The Evolution of Begging
It seems, every new infographic or report on the state of the economy reverberate the maxim “the rich get richer and the poor get poorer.” The affluent minority rake in the majority of wealth. To be fair, this is more the case in the developing economies despite the echoing popularity of this sentiment in the capitalist nexuses. In the words of the monetary bard, 50 Cent, “money begets money.” The maxims certainly held true for him, but what about the other side of that coin? What about the poorest minority of populations whose subsistence depends on scrounging at the ever-receding pits of our wallets? We like to delude ourselves that our tax dollars are funding their decadent enterprises by the means of fraudulent welfare collection, but this is the exception to rule. You won’t find scammers sprawled over a subway vent, or clutching onto their urine-soaked sleeping bags, or nestled with their canine companions all for warmth. A strategically positioned bum at one of the city’s ritziest bars is suspicious, no doubt, but here is the thing: begging is not long for this world.
In the rapport between wealth and penury, the middle class romanticizes about being disenfranchised. The fat cats are sipping from their bowls; their butter is being spread over too many breads. They are conceding ground that took millennia to conquer. Reality tells a different story. In this reality, the middle class is doing just fine. They are not starving, drive multiple cars, and are about to replace paper permanently for plastic. For them, it has become too cumbersome to cram their wallets with coin and them having to wedge it all into skinny jeans. The entire aesthetic is ruined. On the flipside, capitalists want traceable funds. They want to know who is spending what and why. Shady business practices go without saying, but the reality is money is evolving at a rapid pace. When the modern bourgeois felt the wrath of a globalizing economy in the most recent economic crisis, governments scrambled to come to their aid. Manufacturing-based business practices became threatened by incessant outsourcing, and whatever industries remain are increasingly automating their production line, with their commodities being digital ether, as many would label. In this respect, the middle class are indeed under siege, but their survivability depends on the ephemeral inconvenience of retraining — on updating their entitled jobs to match their modernized habits. They have these options, and the majority will eventually take them.
The derelict, however, have their legs spread over a chasm looking down into the abyss of extinction. The time that sustains their misery sustains them, but soon the free ride will end. Transaction after transaction, grand or paltry, is increasingly digital. It’s as tedious as entering a pin or as user-friendly as a tap. And this is fine. The money gets cleaner and leaner, but minimalism doesn't mean quite as appealing to the beggars. Increasingly, I find myself turning them down because I have no change to spare. I can’t spare a coin. I have no change at all, actually. Walking up from the downtown subways, a wallowing soul confronts me consistently, but my only consolation to him is a sympathetic countenance. When I see a man sleeping on the frozen pavements, I am baffled at how they can sustain their body heat with such malnutrition and survive with such abhorrent hygiene. The ones with the dogs really gnaw away at my core, and on a rare occasion, one will have the audacity to dangle his coffee cup in front of me, but to no avail. I am powerless. A residual habit guides my hand to my right pocket only to realize that I can’t. I genuinely don’t have change because I use it for transit, and I need the $10 for lunch. I’m as middle class as they come, but spread between loans, bills, and a near minimal income, budgeting is a hard reality.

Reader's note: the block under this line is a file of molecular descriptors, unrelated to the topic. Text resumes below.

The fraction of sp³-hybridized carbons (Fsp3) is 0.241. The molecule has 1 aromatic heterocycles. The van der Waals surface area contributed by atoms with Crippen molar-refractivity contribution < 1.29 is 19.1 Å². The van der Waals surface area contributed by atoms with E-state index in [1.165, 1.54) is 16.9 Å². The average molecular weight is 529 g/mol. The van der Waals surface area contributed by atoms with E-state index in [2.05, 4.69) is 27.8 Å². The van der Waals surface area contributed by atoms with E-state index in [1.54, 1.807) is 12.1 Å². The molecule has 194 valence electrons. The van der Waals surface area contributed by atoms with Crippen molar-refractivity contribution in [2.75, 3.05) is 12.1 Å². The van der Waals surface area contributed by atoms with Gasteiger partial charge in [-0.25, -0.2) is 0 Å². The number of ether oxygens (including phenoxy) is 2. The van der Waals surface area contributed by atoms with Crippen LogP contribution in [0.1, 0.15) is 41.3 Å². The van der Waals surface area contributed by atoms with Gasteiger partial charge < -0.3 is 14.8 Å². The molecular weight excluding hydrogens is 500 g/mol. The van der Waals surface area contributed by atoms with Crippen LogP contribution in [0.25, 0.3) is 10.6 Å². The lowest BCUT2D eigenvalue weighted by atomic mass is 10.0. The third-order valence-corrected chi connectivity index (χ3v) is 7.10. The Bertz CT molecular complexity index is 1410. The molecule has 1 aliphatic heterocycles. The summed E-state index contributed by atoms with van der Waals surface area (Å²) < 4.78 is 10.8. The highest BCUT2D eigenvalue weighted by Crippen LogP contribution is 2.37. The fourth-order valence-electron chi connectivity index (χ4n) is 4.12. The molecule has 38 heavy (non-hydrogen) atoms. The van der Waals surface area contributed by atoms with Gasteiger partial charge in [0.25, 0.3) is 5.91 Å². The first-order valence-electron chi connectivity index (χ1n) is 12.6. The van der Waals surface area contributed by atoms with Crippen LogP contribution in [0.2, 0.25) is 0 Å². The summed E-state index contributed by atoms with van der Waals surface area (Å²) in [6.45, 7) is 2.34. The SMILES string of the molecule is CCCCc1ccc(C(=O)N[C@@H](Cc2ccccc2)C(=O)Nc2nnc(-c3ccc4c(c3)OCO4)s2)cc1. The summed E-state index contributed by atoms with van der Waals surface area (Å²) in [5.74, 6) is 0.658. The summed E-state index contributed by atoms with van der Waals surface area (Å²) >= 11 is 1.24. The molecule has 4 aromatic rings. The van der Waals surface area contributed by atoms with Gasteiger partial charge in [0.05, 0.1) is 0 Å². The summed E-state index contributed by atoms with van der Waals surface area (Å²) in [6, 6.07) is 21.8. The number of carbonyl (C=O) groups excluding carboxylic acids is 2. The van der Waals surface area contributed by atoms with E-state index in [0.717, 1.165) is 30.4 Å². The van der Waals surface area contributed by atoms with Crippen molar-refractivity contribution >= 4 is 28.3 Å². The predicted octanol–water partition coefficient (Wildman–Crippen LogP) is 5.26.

What do I do? They surely need the money, but I can’t ask for change back even though it’s the pragmatic alternative. Aren’t they better off with $1.20 than with nothing? If they had some sort of digital payment machines, I wouldn’t hesitate to whip out my card as I do with most impulse purchases. It would be like buying a slice of moral gratification. Unless the government starts issuing such terminals under “posterity for the financially challenged citizens,” bums will have to look to private sector/banks to broker such a deal. Chances will be slim, irrespectively, and probably a waste of collective bargaining labour. So what’s left? Group buy system where a charity distributes collected funds on a monthly basis to its beneficiaries provided they reek of piss and have fewer than 27 teeth? The tooth part would be a good deterrent, though. A more likely outcome is that the poorest will get even poorer not just monetarily. They will give up whatever shred of dignity they cling to. They will wait outside of fast food joints not asking for money, but asking for a meal. It will be their best bet at having a filling meal that day. Those desperate moments of purchasing power will be conceded for survival, which isn’t all bad. People will stop looking at them like he’s just scrounging for his next mickey, because many of them do do that, but the digital revolution can also breed more honest low lives. Ones that will be posted at liquor stores, and the welfare scammers will pack up their acts from financial district lounges unless sitting in the cold looking like shit will be worth that expensive cocktail.